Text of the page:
Because these arguments were raised on the first time in his reply brief, these claims are waived. See Rule 2 of the Rules Governing Section 2254 Cases (“The petition must: (1) specify all the grounds for relief available to the petitioner;”); Griffin v. Bell, 694 F.3d 817, 822 (7th Cir. 2012) (“arguments raised for the first time in a reply brief are deemed waived”); Hernandez v. Cook Cnty. Sheriff's Office, 634 F.3d 906, 913 (7th Cir. 2011) (same); United States v. Foster, 652 F.3d 776 n. 5 (7th Cir.2001) (“The reply brief is not the appropriate vehicle for presenting new arguments or legal theories to the court.”). Accordingly, no habeas relief is available on the newly raised grounds of ineffective assistance of counsel and challenging the theory of accomplice liability.

         B. Ground One: Amending the Charging Information

         Ground one asserts that the trial court violated Mr. Heffern's due process rights by allowing the state to amend the charging information after the omnibus date in violation of Ind. Code § 35-34-1-5(b)(2). The respondent argues that ground one is procedurally defaulted, partly not cognizable, and meritless. Dkt. No. 14 at 8-10.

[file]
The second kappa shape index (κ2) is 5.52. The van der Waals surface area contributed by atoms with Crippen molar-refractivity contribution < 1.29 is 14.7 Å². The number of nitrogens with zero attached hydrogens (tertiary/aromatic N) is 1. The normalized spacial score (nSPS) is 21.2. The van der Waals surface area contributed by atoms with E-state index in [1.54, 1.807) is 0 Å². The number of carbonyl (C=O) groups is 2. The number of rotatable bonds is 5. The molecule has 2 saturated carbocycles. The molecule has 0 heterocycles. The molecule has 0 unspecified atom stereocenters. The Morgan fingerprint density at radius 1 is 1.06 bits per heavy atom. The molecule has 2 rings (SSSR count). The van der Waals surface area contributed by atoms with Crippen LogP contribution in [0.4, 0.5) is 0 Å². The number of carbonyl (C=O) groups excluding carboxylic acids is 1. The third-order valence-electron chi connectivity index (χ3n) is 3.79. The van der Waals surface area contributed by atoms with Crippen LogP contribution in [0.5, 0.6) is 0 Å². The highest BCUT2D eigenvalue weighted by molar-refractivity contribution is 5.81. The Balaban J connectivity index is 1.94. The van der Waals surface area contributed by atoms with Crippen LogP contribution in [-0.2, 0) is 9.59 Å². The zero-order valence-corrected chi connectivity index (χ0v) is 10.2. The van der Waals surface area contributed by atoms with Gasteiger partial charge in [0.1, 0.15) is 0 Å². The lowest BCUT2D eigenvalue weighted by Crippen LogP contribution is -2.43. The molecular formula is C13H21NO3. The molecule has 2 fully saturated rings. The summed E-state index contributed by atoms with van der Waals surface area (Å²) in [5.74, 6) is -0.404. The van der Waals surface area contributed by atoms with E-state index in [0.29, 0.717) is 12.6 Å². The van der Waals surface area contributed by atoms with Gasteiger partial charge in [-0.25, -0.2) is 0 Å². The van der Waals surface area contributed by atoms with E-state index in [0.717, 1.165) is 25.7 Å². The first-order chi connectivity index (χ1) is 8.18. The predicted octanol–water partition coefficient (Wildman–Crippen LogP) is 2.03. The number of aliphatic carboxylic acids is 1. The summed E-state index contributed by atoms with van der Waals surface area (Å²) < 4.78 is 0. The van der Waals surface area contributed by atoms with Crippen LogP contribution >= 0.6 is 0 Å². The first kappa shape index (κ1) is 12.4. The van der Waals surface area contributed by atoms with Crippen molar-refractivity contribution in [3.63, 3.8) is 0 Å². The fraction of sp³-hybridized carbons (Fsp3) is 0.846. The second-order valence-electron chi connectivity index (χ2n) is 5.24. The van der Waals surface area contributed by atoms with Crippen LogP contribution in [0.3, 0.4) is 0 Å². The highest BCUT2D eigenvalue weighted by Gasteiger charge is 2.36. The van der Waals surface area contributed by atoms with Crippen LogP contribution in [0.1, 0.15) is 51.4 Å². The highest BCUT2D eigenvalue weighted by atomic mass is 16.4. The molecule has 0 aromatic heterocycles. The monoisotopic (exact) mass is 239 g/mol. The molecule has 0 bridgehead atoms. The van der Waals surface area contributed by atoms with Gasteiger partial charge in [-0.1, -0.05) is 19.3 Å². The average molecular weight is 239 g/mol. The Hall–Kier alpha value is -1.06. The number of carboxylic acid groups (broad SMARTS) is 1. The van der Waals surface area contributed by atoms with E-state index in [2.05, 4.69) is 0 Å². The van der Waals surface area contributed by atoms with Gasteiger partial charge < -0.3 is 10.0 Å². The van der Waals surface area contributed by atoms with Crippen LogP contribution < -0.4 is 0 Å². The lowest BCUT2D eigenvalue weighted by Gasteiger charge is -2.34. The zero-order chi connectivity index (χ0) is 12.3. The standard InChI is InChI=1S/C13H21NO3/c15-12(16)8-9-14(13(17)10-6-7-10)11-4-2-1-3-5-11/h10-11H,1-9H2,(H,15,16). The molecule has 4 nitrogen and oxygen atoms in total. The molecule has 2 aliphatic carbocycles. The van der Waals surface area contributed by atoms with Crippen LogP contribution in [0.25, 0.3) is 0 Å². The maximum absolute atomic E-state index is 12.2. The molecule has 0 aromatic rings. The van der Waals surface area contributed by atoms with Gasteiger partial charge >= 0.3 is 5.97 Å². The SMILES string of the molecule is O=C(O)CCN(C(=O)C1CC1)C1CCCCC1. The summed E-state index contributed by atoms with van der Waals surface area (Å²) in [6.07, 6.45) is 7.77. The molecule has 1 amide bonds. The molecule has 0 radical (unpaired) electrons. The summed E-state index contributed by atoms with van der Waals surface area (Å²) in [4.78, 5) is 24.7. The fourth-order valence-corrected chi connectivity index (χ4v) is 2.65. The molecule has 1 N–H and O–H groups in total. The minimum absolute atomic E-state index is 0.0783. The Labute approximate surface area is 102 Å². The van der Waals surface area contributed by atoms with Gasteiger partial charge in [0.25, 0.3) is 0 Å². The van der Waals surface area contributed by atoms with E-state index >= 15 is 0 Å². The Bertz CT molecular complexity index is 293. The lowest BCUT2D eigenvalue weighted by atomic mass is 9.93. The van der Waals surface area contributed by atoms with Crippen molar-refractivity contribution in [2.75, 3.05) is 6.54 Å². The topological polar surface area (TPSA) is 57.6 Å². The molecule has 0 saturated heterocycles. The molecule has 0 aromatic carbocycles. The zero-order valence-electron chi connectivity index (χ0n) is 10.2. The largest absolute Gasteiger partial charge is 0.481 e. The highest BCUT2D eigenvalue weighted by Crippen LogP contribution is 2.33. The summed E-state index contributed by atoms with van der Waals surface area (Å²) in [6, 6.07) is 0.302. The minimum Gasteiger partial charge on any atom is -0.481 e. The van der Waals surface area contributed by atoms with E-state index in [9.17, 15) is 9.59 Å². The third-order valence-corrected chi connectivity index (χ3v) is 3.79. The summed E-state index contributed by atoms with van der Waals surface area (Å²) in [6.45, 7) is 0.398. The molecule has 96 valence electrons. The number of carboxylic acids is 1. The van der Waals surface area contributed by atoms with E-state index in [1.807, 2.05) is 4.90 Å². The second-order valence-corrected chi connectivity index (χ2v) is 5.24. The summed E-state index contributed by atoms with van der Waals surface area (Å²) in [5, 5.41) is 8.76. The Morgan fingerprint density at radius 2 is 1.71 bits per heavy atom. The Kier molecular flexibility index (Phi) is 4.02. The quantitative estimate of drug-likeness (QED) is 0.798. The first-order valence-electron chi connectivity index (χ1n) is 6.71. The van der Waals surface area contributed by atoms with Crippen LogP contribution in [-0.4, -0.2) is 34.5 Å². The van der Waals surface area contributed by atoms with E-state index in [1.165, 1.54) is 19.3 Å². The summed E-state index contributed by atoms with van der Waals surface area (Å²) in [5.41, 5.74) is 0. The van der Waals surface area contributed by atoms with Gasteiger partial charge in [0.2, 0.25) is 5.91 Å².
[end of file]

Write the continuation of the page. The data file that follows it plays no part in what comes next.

On this issue, the Indiana Court of Appeals held on direct appeal:

Heffern contends that the trial court erred when it permitted the State to amend the robbery charge pursuant to the Second Amendment. The State counters that Heffern waived his challenge to the Second Amendment because he did not object to the same at trial. We must agree with the State. The failure to object to the amendment of a charging information at trial results in waiver of the issue on appeal. See Fowler v. State, 878 N.E.2d 889, 892 (Ind. 2008) (holding that defendant had preserved for appeal his challenge to amendment of charge by timely objecting in the trial court). Heffern has waived his challenge to the Second Amendment.
Heffern seeks to avoid waiver by invoking the fundamental error doctrine. …The thrust of Heffern's complaint is that he had only six months to prepare his defense based on the amended charge. But Heffern has not shown or even discussed why having six months to adjust his defense resulted in “an undeniable and substantial potential for harm.” Cooper, 854 N.E.2d at 835. Thus, Heffern has not demonstrated that the trial ...

Buy This Entire Record For $7.95

Download the entire decision to receive the complete text, official citation,
docket number, dissents and concurrences, and footnotes for this case.

Learn more about what you receive with purchase of this case.